Photo by Bev Childress
Photo by Bev Childress
Let’s say you have been working out for a long time, by yourself. You are extremely self-disciplined and feel confident following programs that use basic movements you are familiar with, but you aren’t sure how to learn new skills. You are worried about your form, you don’t know how to figure out whether you’re doing it right, and you are unclear about timelines. You don’t have access to a coach, either because you live in a place where coaching isn’t available, you aren’t in the financial situation to pay for a coach, or you simply don’t like being coached. How can you learn skills on your own confidently, without risk of injury?
Learning can be broken down into three stages. Stage one is the awkward stage. It’s kind of like puberty—nothing is easy, everything feels like work, and you feel like you are going to be stuck there forever.
Stage two is kind of like college. You feel a little more confident in your abilities, you still make the occasional snafu, and even though once in a while you think you have it all figured out, something happens to remind you that you really don’t. You contemplate quitting once in a while because it’s harder than it seems like it should be.
Stage three is kind of like nearing retirement. You have attained a level of confidence you never actually thought you would have, you are well practiced at the skill, and you are fairly certain you could actually perform it on demand under almost any circumstance.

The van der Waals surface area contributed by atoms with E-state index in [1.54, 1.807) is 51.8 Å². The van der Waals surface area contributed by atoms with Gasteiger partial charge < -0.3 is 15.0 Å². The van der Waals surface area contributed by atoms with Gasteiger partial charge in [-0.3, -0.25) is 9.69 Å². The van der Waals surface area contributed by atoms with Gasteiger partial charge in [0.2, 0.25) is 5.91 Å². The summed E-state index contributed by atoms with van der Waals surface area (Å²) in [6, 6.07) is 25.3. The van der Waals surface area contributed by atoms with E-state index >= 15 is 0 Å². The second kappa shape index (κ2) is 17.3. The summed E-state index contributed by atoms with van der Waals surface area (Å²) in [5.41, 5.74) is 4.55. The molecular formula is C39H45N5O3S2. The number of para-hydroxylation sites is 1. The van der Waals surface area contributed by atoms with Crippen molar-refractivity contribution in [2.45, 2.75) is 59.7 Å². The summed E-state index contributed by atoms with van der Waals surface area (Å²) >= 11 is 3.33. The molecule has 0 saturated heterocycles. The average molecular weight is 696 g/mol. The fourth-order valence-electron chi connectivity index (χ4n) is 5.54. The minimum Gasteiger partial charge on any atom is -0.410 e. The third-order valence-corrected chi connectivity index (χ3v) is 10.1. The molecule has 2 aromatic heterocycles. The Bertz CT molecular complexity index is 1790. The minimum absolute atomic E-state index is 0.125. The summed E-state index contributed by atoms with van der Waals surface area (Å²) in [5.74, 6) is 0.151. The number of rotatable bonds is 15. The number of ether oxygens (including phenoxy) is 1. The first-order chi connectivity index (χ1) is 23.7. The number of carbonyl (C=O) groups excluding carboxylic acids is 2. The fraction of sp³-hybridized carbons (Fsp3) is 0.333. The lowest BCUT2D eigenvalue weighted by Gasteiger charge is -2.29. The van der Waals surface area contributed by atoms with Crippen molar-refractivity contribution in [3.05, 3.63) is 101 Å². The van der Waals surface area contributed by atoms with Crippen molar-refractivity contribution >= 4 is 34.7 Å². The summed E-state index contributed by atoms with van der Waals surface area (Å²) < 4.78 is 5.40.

To get from stage one to stage three requires making mistakes, learning from them and trying again. However, it’s easy to get discouraged and feel like you aren’t making progress. Maybe you abandon the skill, or you stop exploring new ways to approach it, or a nagging irritation/pain occurs that deters you from working on it with the same enthusiasm you had in the beginning. How do you successfully maneuver your way across the stages?
Let’s use the L-sit as an example. The ability to L-sit can come in handy for a variety of bodyweight skills, but there is technique involved and it can be difficult to feel whether or not you are actually performing the skill in a way that would be considered technically proficient.
So what do you do?
- Break down the skill into mini skills. What steps do you need in order to eventually L-sit?
- Periodically film yourself performing the mini skills and watch the playback.
- Give yourself honest feedback regarding what you see. Does what you are doing feel like what you are doing? Is there anything you could do to make the skill more efficient?
If you aren’t sure what you see, watch others performing the skill and see if you can identify what they are doing. If you really want to improve, you need to take the time to understand what is happening.
The Mini Skill
To continue with our example, a mini step for the L-sit requires straight arm pressing, scapular depression, and hip flexion. In less technical terms, you need to be able to push the floor away from you, your shoulders and shoulder blades need to move down when you do this, and you need to be able to sit with your legs straight in front of you. If any of these pieces are missing, you won’t be able to execute the skill efficiently.